Twenty Dollar Drinks
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Fifteen years ago, Star (Sandra Bernhard) and Betty (Cady Huffman) shared the stage of an off-off Broadway theatre company. Today, Betty is a New York single mom, doing voiceover work for denture commercials, and Star has just won a Golden Globe for Best Supporting Actress. When the two actresses reunite for a drink, the conversation spins from cordial chitchat to catfight to existential crisis.
Director's Statement Collapse
Twenty Dollar Drinks, for me, has always been a film about the ever-changing vision of self. At its core, it is not a story about confronting someone from the past, but rather a story about two women's confrontations with themselves.
Betty (Cady Huffman) and Star (Sandra Bernhard) came of age together, pursuing the same goal of success as actresses. And the more naturally talented Betty, who appeared to be poised to achieve it, failed, while Star-more driven, more specific, or perhaps just luckier-got it all. In a simpler story, it might just end there: A little bitterness, harsh words, some gloating, and the women move on. But in playwright Joe Pintauro's rich and layered original text, neither Betty nor Star is able to reconcile their present-day achievements (or lack thereof) with the former versions of themselves. Their reunion forces them to come face-to-face with who they were years before. For Star, this raises feelings of inadequacy, forcing the question: "Do I deserve this?" She looks to Betty for validation and respect. For Betty, the mother of a young child, the question is somewhat more complicated: "Did I make a mistake?" In order for Betty to justify her choices, she must cut all ties to the past, of what might or should have been, and convince herself that she never really wanted Star's type of success. If she doesn't, her son will become a source of resentment, something Betty simply cannot live with. Set in the dark and glittering world of the latest hot Manhattan bar, Twenty Dollar Drinks is also a quintessential "life in New York" story: two struggling actresses on similar paths, one hits it big while the other is left behind, one exists in the world of velvet ropes and sycophants while the other runs from audition to audition. As subtly played by two undeniably brilliant resident NYC actresses, Sandra Bernhard and Cady Huffman, Star and Betty are brought vividly to life as two of the millions of characters who walk New York's streets every day. The final moments of the film define it all for me: Betty's face as she takes Star's hand, giving her friend a glimpse of the melancholy behind the pose; Star left shell-shocked, blown outside of the world of her own creation, and momentarily unable to return. It was a pleasure to bring this film to life, and a further pleasure to premiere it here, in the city that inspired and allowed for its creation.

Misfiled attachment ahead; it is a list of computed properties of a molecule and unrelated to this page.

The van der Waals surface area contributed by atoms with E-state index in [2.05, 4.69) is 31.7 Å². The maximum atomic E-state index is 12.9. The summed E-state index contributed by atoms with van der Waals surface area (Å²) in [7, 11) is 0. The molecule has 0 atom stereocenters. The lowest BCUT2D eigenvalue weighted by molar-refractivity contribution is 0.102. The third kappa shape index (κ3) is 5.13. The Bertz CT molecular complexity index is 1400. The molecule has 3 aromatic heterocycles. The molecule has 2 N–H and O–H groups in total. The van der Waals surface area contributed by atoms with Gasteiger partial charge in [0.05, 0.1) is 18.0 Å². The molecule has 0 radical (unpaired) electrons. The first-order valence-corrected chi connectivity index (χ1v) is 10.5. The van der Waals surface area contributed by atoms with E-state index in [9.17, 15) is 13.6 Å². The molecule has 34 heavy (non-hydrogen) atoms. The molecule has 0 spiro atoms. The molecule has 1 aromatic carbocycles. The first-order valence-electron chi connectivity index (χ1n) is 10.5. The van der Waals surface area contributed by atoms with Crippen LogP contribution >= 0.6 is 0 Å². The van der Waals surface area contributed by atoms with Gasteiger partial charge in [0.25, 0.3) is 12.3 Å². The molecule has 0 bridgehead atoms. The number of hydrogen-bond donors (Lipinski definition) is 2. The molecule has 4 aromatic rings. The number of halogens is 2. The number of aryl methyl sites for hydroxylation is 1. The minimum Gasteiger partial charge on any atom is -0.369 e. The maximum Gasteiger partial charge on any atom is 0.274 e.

Film Information Collapse
[WESTS] | 2006 | 15 | Narrative Short
Foreign Title: (Twenty Dollar Drinks)
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About the Director(s)Collapse
David Brind earned his B.A. from Yale University. He has directed the films Up-and-Coming and Stay, which premiered at the Philadelphia International Film Festival. Brind wrote and produced the short Dare and also wrote an award-winning feature-length screenplay for the same film. Brind has worked as a research assistant to novelist and screenwriter Delia Ephron. He is currently completing his M.F.A. at Columbia University's Film School.